Eye Movement Desensitization and Reprocessing
Eye movement desensitization and reprocessing (also
known as EMDR) is a technique used in psychotherapy
that is most often used to decrease anxiety, often in
people who suffered from a previous trauma (such as
sexual abuse, physical abuse, or war combat). EMDR
has also been used to treat depression, anger,
addictions, self-esteem problems, and personality
FEATURED BOOK: EMDR: Basic Principles, Protocols, & Procedures (2nd ed.)


EMDR works by causing the patient to have saccadic eye movements while thinking
about an event that produces anxiety, such as a traumatic memory. Saccadic eye
movements are extremely fast, small, jerky movements of the eye that redirect the line of
sight, allowing them to fix on a still object as the head turns or the person moves.

Saccadic eye movements are common during reading and when a person tracks an
object that is moved back in forth in front of the eyes. EMDR does not require the patient
to discuss the past in detail. Rather, the focus of EMDR is on the here and now and
treating the current psychological symptoms. EMDR therapy is done in eight phases, with
the number of sessions in each phase differing, depending on the patient. These eight
phases are described below:
"Where Medical Information is Easy to Understand"™
PHASE ONE: A history is taken to determine if the patient is
appropriate for treatment. Information such as medical conditions,
stressors, and the ability to cope with stress are all determined. A
plan for treatment is then designed.

PHASE TWO: This is called the preparation phase. In this phase
the patient is introduced to the EMDR procedures, theories, and
expectations for treatment. Audiotapes of relaxation exercises are
often given to the patient that he/she can use before and between
EMDR sessions. Relaxation techniques are also used during the
therapy sessions to help the patient deal with the traumatic
memories that are recalled.
PHASE THREE: This is the assessment phase. In this phase, the patient chooses an image that best
represents a particular traumatic memory. Then the patient chooses a negative thought associated with
the traumatic event, such as "I am a bad person." The patient then chooses a positive thought to replace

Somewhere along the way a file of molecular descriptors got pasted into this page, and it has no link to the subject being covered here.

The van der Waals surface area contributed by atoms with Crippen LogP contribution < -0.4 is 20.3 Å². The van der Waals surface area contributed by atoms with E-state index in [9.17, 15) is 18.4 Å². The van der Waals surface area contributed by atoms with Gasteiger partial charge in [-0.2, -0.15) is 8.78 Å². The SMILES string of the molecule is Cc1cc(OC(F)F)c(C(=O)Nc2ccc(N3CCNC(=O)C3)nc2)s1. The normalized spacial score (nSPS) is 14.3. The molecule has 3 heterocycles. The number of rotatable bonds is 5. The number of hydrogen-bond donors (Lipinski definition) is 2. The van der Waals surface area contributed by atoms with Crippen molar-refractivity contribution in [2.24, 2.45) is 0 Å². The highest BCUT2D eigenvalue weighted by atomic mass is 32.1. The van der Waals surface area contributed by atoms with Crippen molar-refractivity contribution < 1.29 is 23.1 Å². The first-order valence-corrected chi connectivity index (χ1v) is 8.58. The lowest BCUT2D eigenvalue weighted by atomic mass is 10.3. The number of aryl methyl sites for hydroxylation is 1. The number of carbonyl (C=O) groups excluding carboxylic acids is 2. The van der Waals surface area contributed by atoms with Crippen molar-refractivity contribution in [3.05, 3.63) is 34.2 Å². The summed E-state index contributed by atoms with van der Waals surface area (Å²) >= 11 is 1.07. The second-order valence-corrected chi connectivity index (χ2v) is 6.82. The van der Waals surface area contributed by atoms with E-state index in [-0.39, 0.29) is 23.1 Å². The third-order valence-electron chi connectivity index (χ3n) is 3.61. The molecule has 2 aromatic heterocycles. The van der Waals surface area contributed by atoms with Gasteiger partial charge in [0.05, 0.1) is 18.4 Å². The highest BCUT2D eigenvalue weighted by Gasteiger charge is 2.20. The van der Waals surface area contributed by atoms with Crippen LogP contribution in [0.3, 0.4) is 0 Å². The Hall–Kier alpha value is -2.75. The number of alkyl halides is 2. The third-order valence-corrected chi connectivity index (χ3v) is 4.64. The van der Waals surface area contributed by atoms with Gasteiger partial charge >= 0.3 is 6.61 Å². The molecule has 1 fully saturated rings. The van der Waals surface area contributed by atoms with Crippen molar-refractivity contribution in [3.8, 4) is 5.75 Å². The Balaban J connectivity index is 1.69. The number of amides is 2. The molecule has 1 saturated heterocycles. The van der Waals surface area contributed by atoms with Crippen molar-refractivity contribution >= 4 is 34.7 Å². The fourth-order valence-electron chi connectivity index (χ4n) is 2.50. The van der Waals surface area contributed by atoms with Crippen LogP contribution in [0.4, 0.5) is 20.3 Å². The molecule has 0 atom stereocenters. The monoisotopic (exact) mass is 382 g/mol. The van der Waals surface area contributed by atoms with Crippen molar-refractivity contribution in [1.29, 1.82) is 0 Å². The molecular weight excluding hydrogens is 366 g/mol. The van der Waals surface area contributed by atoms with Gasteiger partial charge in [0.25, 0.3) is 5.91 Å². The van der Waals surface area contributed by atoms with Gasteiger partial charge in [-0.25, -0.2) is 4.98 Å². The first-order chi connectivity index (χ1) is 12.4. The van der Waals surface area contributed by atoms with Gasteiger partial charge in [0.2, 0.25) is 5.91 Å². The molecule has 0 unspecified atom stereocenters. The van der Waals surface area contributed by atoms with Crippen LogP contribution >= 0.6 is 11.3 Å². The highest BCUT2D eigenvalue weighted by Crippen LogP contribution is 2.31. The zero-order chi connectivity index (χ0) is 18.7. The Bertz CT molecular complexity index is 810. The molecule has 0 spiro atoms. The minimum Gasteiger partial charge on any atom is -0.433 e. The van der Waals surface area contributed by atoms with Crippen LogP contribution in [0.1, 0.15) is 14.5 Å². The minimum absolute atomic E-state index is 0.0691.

the bad thought, such as "I am a good person," and rates how much he/she believes in the statement. The
patient then combines the image with the negative thought and rates his/her level of disturbance.

PHASE FOUR: This is the desensitization phase. The patient focuses on his/her negative feelings and
follows therapist's rapidly moving fingers, which move back and forth about 12 to 14 inches. This
technique is repeated over and over until the patient rates their level of distress to be very low. The sets
can range from one minute in length to longer than one minute. It is not necessary for eye movements to
be used, however. The rhythm is what is believed to be the important factor, whether that rhythm is the
therapist moving their fingers quickly in front of the patient's eyes or playing tones in both ears at separate

PHASE FIVE: This is the installation phase. In this phase, the person is taught to think differently so as to
replace the negative belief. The patient is told to think of a positive thought while thinking of the image
associated with the memory. The patient is exposed to the rapid eye movement technique while doing
this. This continues until the patient rates the positive thought highly. The end result is to pair the positive
thought with the image of the traumatic memory. Thus, when the patient remembers the traumatic event,
he/she has a positive image instead of a negative one.

PHASE SIX: The patient holds the positive thought and the image in his/her mind while trying to detect any
tension in the body. Any tension is targeted by using the eye movement techniques in an attempt to
reduce it.

PHASE SEVEN: This is the closure phase. In this phase, the client is reminded that he/she may still
experience disturbing thoughts, feelings, or memories between sessions. The patient is told that this is a
good thing and is asked to write down any negative thoughts, dreams, memories, or situations that may

PHASE EIGHT: This is the reevaluation phase. In this phase, the client's use of the techniques learned in
therapy are assessed again to see if he/she has effectively learned how to use them. New memories can